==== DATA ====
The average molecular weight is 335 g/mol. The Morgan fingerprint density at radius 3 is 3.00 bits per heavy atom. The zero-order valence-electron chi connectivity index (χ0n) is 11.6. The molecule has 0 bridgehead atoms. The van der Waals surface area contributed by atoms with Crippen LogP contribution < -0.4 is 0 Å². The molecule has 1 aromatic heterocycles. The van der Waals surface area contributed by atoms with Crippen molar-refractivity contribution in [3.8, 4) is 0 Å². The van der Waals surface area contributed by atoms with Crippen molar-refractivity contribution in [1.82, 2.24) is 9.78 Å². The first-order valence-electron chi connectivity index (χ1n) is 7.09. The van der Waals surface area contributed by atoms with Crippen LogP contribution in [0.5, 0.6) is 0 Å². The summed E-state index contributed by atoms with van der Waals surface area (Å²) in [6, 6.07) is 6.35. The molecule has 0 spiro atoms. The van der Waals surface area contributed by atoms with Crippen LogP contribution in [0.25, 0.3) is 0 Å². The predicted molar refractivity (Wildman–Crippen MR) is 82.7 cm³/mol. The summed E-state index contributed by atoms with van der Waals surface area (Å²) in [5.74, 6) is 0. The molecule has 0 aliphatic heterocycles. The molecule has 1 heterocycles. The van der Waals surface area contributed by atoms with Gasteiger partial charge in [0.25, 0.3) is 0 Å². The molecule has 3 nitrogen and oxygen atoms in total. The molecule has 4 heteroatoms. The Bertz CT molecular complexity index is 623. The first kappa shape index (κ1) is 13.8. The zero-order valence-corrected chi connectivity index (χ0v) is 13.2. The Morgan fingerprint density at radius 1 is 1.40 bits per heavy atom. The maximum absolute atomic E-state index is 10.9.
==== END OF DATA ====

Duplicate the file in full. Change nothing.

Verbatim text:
The average molecular weight is 335 g/mol. The Morgan fingerprint density at radius 3 is 3.00 bits per heavy atom. The zero-order valence-electron chi connectivity index (χ0n) is 11.6. The molecule has 0 bridgehead atoms. The van der Waals surface area contributed by atoms with Crippen LogP contribution < -0.4 is 0 Å². The molecule has 1 aromatic heterocycles. The van der Waals surface area contributed by atoms with Crippen molar-refractivity contribution in [3.8, 4) is 0 Å². The van der Waals surface area contributed by atoms with Crippen molar-refractivity contribution in [1.82, 2.24) is 9.78 Å². The first-order valence-electron chi connectivity index (χ1n) is 7.09. The van der Waals surface area contributed by atoms with Crippen LogP contribution in [0.5, 0.6) is 0 Å². The summed E-state index contributed by atoms with van der Waals surface area (Å²) in [6, 6.07) is 6.35. The molecule has 0 spiro atoms. The van der Waals surface area contributed by atoms with Crippen LogP contribution in [0.25, 0.3) is 0 Å². The predicted molar refractivity (Wildman–Crippen MR) is 82.7 cm³/mol. The summed E-state index contributed by atoms with van der Waals surface area (Å²) in [5.74, 6) is 0. The molecule has 0 aliphatic heterocycles. The molecule has 1 heterocycles. The van der Waals surface area contributed by atoms with Gasteiger partial charge in [0.25, 0.3) is 0 Å². The molecule has 3 nitrogen and oxygen atoms in total. The molecule has 4 heteroatoms. The Bertz CT molecular complexity index is 623. The first kappa shape index (κ1) is 13.8. The zero-order valence-corrected chi connectivity index (χ0v) is 13.2. The Morgan fingerprint density at radius 1 is 1.40 bits per heavy atom. The maximum absolute atomic E-state index is 10.9.